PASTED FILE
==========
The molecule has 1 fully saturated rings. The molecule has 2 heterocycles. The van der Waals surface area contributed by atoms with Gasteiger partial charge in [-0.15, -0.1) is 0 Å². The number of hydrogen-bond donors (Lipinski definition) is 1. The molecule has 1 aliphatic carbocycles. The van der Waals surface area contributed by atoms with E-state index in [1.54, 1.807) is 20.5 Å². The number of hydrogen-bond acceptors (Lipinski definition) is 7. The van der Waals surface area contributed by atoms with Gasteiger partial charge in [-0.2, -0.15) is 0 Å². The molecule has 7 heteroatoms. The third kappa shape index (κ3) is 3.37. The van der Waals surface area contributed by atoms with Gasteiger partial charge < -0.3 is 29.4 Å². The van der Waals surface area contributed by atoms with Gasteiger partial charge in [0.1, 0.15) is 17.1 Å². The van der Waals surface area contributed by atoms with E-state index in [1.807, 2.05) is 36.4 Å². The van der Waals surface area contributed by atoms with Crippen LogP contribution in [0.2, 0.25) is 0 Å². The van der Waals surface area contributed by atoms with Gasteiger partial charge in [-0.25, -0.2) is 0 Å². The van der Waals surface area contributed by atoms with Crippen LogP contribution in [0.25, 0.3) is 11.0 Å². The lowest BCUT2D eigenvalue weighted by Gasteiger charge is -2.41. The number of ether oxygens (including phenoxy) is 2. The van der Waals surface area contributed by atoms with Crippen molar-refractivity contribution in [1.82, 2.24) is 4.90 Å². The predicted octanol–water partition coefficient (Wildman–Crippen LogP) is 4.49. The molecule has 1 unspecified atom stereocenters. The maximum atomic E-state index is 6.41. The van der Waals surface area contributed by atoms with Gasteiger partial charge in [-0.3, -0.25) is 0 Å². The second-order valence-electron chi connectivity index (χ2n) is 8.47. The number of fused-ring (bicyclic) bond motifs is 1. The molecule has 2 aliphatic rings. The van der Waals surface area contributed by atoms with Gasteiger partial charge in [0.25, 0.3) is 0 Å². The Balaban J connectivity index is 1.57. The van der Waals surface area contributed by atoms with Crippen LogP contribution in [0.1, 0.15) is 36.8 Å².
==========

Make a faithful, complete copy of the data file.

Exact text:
The molecule has 1 fully saturated rings. The molecule has 2 heterocycles. The van der Waals surface area contributed by atoms with Gasteiger partial charge in [-0.15, -0.1) is 0 Å². The number of hydrogen-bond donors (Lipinski definition) is 1. The molecule has 1 aliphatic carbocycles. The van der Waals surface area contributed by atoms with E-state index in [1.54, 1.807) is 20.5 Å². The number of hydrogen-bond acceptors (Lipinski definition) is 7. The van der Waals surface area contributed by atoms with Gasteiger partial charge in [-0.2, -0.15) is 0 Å². The molecule has 7 heteroatoms. The third kappa shape index (κ3) is 3.37. The van der Waals surface area contributed by atoms with Gasteiger partial charge < -0.3 is 29.4 Å². The van der Waals surface area contributed by atoms with Gasteiger partial charge in [0.1, 0.15) is 17.1 Å². The van der Waals surface area contributed by atoms with E-state index in [1.807, 2.05) is 36.4 Å². The van der Waals surface area contributed by atoms with Crippen LogP contribution in [0.2, 0.25) is 0 Å². The van der Waals surface area contributed by atoms with Gasteiger partial charge in [-0.25, -0.2) is 0 Å². The van der Waals surface area contributed by atoms with Crippen LogP contribution in [0.25, 0.3) is 11.0 Å². The lowest BCUT2D eigenvalue weighted by Gasteiger charge is -2.41. The number of ether oxygens (including phenoxy) is 2. The van der Waals surface area contributed by atoms with Crippen molar-refractivity contribution in [1.82, 2.24) is 4.90 Å². The predicted octanol–water partition coefficient (Wildman–Crippen LogP) is 4.49. The molecule has 1 unspecified atom stereocenters. The maximum atomic E-state index is 6.41. The van der Waals surface area contributed by atoms with Gasteiger partial charge in [-0.3, -0.25) is 0 Å². The second-order valence-electron chi connectivity index (χ2n) is 8.47. The number of fused-ring (bicyclic) bond motifs is 1. The molecule has 2 aliphatic rings. The van der Waals surface area contributed by atoms with Gasteiger partial charge in [0.25, 0.3) is 0 Å². The Balaban J connectivity index is 1.57. The van der Waals surface area contributed by atoms with Crippen LogP contribution in [0.1, 0.15) is 36.8 Å².